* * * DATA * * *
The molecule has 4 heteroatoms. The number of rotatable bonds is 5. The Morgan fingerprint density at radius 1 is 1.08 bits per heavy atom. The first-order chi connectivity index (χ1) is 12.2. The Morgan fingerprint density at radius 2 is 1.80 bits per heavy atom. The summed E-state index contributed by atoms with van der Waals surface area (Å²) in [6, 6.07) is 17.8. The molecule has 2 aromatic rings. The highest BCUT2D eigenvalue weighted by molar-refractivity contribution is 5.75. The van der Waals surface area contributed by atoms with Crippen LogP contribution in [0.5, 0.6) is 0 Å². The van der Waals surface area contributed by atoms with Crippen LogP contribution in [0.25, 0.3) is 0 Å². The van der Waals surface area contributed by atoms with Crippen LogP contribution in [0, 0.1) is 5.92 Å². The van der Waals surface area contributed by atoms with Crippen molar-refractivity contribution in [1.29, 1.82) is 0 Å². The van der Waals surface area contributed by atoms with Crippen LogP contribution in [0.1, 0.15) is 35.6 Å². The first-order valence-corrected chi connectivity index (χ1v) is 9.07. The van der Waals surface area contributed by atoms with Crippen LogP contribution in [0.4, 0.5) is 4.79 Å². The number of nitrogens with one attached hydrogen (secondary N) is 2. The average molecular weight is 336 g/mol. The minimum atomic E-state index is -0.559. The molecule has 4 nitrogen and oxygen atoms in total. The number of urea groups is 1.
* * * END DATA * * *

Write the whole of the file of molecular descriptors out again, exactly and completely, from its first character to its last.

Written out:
The molecule has 4 heteroatoms. The number of rotatable bonds is 5. The Morgan fingerprint density at radius 1 is 1.08 bits per heavy atom. The first-order chi connectivity index (χ1) is 12.2. The Morgan fingerprint density at radius 2 is 1.80 bits per heavy atom. The summed E-state index contributed by atoms with van der Waals surface area (Å²) in [6, 6.07) is 17.8. The molecule has 2 aromatic rings. The highest BCUT2D eigenvalue weighted by molar-refractivity contribution is 5.75. The van der Waals surface area contributed by atoms with Crippen LogP contribution in [0.5, 0.6) is 0 Å². The van der Waals surface area contributed by atoms with Crippen LogP contribution in [0.25, 0.3) is 0 Å². The van der Waals surface area contributed by atoms with Crippen LogP contribution in [0, 0.1) is 5.92 Å². The van der Waals surface area contributed by atoms with Crippen molar-refractivity contribution in [1.29, 1.82) is 0 Å². The van der Waals surface area contributed by atoms with Crippen LogP contribution in [0.1, 0.15) is 35.6 Å². The first-order valence-corrected chi connectivity index (χ1v) is 9.07. The van der Waals surface area contributed by atoms with Crippen LogP contribution in [0.4, 0.5) is 4.79 Å². The number of nitrogens with one attached hydrogen (secondary N) is 2. The average molecular weight is 336 g/mol. The minimum atomic E-state index is -0.559. The molecule has 4 nitrogen and oxygen atoms in total. The number of urea groups is 1.